Wednesday, March 11, 2015

Age is a requirement. Old is an elective. And other things I learned at college last week.

Who can see the metaphor in this photo?
In a phone conversation with my college junior recently, I reported that he was over budget and asked what was going on. He reported that it had just snowed an inch on his North Carolina campus and because the administration had "freaked out over the snow," they'd cancelled classes, and so he and his friends threw a "snowpocalypse" party. 
And so he had to spend a little more on that. 
I'll bet all those morning commuters in NC who slid into each other on the way to work didn't  throw a party. 
Ah. Youth. 
A while back, someone in my writer group posted a question: when are we "old?" I thought about that, but not because age is troubling in my view. It is just unanswerable in my view, an issue of attitude more than years. 
I know everyone says that, but I mean it. I've known humorless thirty-year-olds who are older than whimsical sixty-year-olds. And while it's hard to describe the difference between an old and a young attitude, it's easy to observe if your four millennials range in age from snowpocalyse to married-with-a-masters.   
First, what youth isn't, is fewer years, or lines, or aches and pains, or better memory and vision. We aren't old if these things are going on. We're old if we complain about them, because nothing is more tedious.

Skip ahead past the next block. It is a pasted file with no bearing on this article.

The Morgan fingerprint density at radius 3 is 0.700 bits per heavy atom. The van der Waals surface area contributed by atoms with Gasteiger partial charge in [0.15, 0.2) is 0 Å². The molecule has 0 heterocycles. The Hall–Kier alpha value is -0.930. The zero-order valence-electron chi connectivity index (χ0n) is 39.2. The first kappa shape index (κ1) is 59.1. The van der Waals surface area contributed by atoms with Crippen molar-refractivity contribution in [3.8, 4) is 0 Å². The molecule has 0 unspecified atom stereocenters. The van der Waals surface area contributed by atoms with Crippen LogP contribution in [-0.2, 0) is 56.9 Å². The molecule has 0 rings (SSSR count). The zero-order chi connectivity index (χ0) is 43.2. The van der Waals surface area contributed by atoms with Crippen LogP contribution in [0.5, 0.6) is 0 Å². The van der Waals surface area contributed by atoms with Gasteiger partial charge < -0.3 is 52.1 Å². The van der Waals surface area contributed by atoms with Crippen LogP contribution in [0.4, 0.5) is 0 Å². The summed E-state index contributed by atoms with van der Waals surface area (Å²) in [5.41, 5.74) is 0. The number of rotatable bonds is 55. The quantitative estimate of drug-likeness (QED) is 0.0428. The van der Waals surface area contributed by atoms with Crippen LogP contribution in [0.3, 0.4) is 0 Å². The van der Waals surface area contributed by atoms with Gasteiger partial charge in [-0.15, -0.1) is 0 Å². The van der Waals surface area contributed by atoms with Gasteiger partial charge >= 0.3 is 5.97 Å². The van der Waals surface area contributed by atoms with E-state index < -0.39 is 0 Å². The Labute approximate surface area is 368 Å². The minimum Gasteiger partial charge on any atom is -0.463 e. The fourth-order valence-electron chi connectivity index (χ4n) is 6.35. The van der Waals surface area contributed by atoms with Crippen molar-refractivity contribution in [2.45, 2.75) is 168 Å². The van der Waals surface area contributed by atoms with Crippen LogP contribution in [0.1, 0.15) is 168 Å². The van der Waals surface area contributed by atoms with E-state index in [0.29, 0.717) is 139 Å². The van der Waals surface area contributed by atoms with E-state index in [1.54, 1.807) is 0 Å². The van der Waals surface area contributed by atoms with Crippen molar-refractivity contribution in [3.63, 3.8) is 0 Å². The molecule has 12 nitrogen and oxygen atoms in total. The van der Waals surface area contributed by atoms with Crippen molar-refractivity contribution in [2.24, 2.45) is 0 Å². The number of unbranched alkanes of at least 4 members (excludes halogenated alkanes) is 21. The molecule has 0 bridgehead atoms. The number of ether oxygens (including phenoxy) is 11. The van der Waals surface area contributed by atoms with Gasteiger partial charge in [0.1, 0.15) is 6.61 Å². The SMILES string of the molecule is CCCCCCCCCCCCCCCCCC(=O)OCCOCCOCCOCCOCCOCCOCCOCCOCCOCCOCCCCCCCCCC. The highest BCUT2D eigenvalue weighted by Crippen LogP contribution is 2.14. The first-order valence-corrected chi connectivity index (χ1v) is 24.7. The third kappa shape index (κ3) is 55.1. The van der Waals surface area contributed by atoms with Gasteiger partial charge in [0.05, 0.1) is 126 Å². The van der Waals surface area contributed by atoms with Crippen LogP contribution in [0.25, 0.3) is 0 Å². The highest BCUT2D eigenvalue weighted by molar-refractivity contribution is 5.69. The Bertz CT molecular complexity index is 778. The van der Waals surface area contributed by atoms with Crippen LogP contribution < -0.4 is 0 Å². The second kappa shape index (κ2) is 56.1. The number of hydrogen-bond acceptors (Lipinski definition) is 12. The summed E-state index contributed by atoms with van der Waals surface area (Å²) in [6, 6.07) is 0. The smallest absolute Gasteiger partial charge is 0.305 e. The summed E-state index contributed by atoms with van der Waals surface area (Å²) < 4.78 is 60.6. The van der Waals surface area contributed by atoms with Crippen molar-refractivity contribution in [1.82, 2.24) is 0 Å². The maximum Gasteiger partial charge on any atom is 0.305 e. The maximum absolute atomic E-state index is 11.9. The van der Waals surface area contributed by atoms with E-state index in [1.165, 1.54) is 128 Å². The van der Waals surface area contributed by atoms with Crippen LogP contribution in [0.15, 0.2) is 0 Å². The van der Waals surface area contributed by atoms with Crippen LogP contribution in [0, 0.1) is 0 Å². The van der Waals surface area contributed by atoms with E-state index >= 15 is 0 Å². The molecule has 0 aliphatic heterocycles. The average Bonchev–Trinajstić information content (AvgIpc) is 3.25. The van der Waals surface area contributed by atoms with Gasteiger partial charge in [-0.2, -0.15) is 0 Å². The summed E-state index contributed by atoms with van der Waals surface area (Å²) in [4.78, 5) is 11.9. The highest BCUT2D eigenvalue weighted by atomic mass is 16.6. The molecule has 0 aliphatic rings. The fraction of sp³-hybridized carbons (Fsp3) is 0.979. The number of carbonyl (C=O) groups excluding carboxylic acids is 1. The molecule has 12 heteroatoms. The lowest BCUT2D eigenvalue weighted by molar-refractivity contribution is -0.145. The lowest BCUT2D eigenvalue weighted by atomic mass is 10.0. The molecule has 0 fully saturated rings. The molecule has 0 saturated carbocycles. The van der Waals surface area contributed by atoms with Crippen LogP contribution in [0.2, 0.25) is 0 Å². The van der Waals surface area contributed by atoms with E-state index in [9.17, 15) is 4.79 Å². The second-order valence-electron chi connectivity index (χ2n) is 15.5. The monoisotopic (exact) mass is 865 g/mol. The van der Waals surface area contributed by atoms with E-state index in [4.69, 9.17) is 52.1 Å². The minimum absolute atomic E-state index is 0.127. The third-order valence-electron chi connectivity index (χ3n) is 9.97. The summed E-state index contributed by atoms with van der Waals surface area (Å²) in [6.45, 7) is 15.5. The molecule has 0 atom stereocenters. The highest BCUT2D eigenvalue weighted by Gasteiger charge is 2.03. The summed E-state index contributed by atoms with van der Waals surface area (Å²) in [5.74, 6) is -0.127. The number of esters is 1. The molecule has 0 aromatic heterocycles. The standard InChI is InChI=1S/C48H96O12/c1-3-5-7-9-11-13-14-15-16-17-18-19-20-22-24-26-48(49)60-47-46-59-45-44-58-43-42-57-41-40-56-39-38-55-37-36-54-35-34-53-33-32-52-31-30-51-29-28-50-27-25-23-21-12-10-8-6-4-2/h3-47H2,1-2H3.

And, we aren't "old" if we are no longer young. We're old when we feel we've seen the best of life already and don't bother to grow. 
Better to ask, what is "young?" Well, sometimes it's just offering a not-old response to a spontaneous opportunity for fun. 
It's this: 
We'd risen at four-thirty a.m. to catch an early flight from Boston to North Carolina to visit our snowpocalypse-throwing son, wishing to spend as much of our arrival day with him as we could.  We met him for lunch, and again for dinner at a "nice restaurant," after which, we planned, he would head to whatever-he-does, and we would head back to the hotel. 
But our son was eager to introduce us to his buddies, and had already invited them, and they'd already said "Sure!" and so he asked us to "come by at around ten" for a couple of rounds of beer pong before their actual party started at twelve. 

We would use water, he added graciously. "You don't have to actually drink beer." 

This could not have been less like whatever-we-do. We could have passed, we almost did. 
"We'll be there," I said. 
We went.
We stayed.
We played. 
The guys whooped and yelled when my husband got the ball in the cup and there was high-fiving when he and our son won, and then there was another round, and then I started asking questions about this and that, and then I said, "Can I try?" and five guys jumped in to advise me to "float, not toss" the little ball and use more wrist than arm, and so on. 
A little before eleven, we cleared out well in advance of actual party-goers who probably didn't want to see their own parents that night or anyone else's.
My notes from the plane:
Young is taking part in something fun even if it's hard.
Old is taking part in something fun if it's easy.
Young is looking forward to something that's even better.
Old is looking back on everything that's already happened as better.
Young isn't immature, young is energetic.
Old isn't tired, old is cautious.
Old cancels classes.
Young has a snowpocalypse party. 
The experience of hanging out with my son and his respectable (and authentic –  no pressure there to dial down the language in our presence) friends left us feeling lighter for having shed the parent cloak for a brief time, but mostly it left us feeling included in something spontaneous and happy and fun which, yes, felt like youth. 
What I learned at college last week is this: age is a required course.  But "old" is an elective.
Now go and organize a wine-pong party and act your age.


12 comments: